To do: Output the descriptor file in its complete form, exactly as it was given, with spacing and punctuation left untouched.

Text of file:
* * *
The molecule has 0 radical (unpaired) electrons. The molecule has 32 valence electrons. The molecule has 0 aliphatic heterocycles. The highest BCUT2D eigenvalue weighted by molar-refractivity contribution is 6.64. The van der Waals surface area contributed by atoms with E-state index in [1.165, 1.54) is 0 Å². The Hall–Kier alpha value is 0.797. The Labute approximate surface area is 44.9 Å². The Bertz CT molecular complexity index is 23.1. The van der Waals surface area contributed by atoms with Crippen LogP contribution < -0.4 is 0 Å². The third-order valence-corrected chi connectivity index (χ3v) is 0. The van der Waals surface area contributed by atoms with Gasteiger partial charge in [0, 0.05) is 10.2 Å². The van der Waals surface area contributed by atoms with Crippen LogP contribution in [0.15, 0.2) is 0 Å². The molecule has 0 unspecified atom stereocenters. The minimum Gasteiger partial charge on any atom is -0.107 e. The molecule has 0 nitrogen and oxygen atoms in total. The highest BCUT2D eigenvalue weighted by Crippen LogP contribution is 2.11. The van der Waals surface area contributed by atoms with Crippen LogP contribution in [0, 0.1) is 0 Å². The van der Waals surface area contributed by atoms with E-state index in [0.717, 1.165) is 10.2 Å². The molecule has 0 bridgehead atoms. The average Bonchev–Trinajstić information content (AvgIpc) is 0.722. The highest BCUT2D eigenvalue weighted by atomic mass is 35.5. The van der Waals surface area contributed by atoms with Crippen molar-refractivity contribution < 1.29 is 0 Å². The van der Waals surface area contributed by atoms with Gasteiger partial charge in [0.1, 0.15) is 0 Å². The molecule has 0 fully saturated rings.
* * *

The molecule has 0 radical (unpaired) electrons. The molecule has 32 valence electrons. The molecule has 0 aliphatic heterocycles. The highest BCUT2D eigenvalue weighted by molar-refractivity contribution is 6.64. The van der Waals surface area contributed by atoms with E-state index in [1.165, 1.54) is 0 Å². The Hall–Kier alpha value is 0.797. The Labute approximate surface area is 44.9 Å². The Bertz CT molecular complexity index is 23.1. The van der Waals surface area contributed by atoms with Crippen LogP contribution < -0.4 is 0 Å². The third-order valence-corrected chi connectivity index (χ3v) is 0. The van der Waals surface area contributed by atoms with Gasteiger partial charge in [0, 0.05) is 10.2 Å². The van der Waals surface area contributed by atoms with Crippen LogP contribution in [0.15, 0.2) is 0 Å². The molecule has 0 unspecified atom stereocenters. The minimum Gasteiger partial charge on any atom is -0.107 e. The molecule has 0 nitrogen and oxygen atoms in total. The highest BCUT2D eigenvalue weighted by Crippen LogP contribution is 2.11. The van der Waals surface area contributed by atoms with Crippen LogP contribution in [0, 0.1) is 0 Å². The van der Waals surface area contributed by atoms with E-state index in [0.717, 1.165) is 10.2 Å². The molecule has 0 bridgehead atoms. The average Bonchev–Trinajstić information content (AvgIpc) is 0.722. The highest BCUT2D eigenvalue weighted by atomic mass is 35.5. The van der Waals surface area contributed by atoms with Crippen molar-refractivity contribution < 1.29 is 0 Å². The van der Waals surface area contributed by atoms with Gasteiger partial charge in [0.1, 0.15) is 0 Å². The molecule has 0 fully saturated rings.